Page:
## Position in Innsbruck

The Innsbruck team has an open theory ESR (PhD) position.

Optical atomic clocks need stable oscillators as flywheels. In principle, superradiant lasers operating directly on the atomic clock transition are a viable option, providing an intrinsically precise and accurate frequency reference. Implementation requires a gain from a large ensemble of ultra-cold inverted atoms trapped in magic wavelength optical fields within the mode volume of a high Q resonator. As a consequence the high density creates unwanted direct dipole-dipole interactions and collective decay generating frequency noise and mutual interaction forces heating up the atomic motion. The dynamical consequences and limitations induced by this coupling will be numerically studied by the ESR starting from simple few particle systems to work out the basic physical effects. These will be be extended to include atomic motion, collisions and loss. In particular, the pumping needed for a stationary operation is treated unsatisfactorily only in most current models and should be modelled in a more realistic way inspired by maser models. In a further step, generalization to larger particle numbers beyond a mean field treatment needs to be tackled, e.g. via a systematic cumulant expansion of atom field correlation functions. Everything has to be tested by extensive numerical simulations of coupled particle and field equations. Possible methods range from direct numerical integration of the master equation to stochastic wave function simulations to the benchmark the symmetry based cluster expansions of the coupled atom field dynamics. Here efficient codes developed in iqClock can be adapted.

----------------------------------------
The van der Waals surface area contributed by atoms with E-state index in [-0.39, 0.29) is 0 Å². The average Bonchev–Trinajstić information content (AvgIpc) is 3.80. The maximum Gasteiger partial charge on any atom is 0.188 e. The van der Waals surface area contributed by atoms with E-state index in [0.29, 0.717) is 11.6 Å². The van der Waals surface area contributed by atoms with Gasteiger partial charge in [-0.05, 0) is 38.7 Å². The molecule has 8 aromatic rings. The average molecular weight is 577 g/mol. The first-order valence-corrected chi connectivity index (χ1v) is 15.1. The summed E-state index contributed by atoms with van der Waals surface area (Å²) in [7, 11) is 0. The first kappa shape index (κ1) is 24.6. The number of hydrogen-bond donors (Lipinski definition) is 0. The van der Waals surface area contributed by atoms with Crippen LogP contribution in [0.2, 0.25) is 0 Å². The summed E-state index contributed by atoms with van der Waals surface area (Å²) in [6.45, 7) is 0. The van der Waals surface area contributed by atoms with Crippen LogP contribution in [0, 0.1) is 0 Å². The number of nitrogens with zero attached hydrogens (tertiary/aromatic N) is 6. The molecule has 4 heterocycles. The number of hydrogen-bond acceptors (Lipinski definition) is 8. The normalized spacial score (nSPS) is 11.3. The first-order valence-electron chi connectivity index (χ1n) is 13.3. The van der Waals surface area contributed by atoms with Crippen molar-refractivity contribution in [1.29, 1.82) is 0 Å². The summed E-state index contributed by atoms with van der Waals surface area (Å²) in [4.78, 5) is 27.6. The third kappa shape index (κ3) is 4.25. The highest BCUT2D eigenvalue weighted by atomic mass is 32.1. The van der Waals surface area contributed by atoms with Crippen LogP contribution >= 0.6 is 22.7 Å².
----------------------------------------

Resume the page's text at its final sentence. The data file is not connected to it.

For more information please contact Helmut Ritsch.

To apply for a position send your CV.

**ESR12 - Optical forces and dipole-dipole interaction in a superradiant optical clock**Optical atomic clocks need stable oscillators as flywheels. In principle, superradiant lasers operating directly on the atomic clock transition are a viable option, providing an intrinsically precise and accurate frequency reference. Implementation requires a gain from a large ensemble of ultra-cold inverted atoms trapped in magic wavelength optical fields within the mode volume of a high Q resonator. As a consequence the high density creates unwanted direct dipole-dipole interactions and collective decay generating frequency noise and mutual interaction forces heating up the atomic motion. The dynamical consequences and limitations induced by this coupling will be numerically studied by the ESR starting from simple few particle systems to work out the basic physical effects. These will be be extended to include atomic motion, collisions and loss. In particular, the pumping needed for a stationary operation is treated unsatisfactorily only in most current models and should be modelled in a more realistic way inspired by maser models. In a further step, generalization to larger particle numbers beyond a mean field treatment needs to be tackled, e.g. via a systematic cumulant expansion of atom field correlation functions. Everything has to be tested by extensive numerical simulations of coupled particle and field equations. Possible methods range from direct numerical integration of the master equation to stochastic wave function simulations to the benchmark the symmetry based cluster expansions of the coupled atom field dynamics. Here efficient codes developed in iqClock can be adapted.

For more information please contact Helmut Ritsch.

To apply for a position send your CV.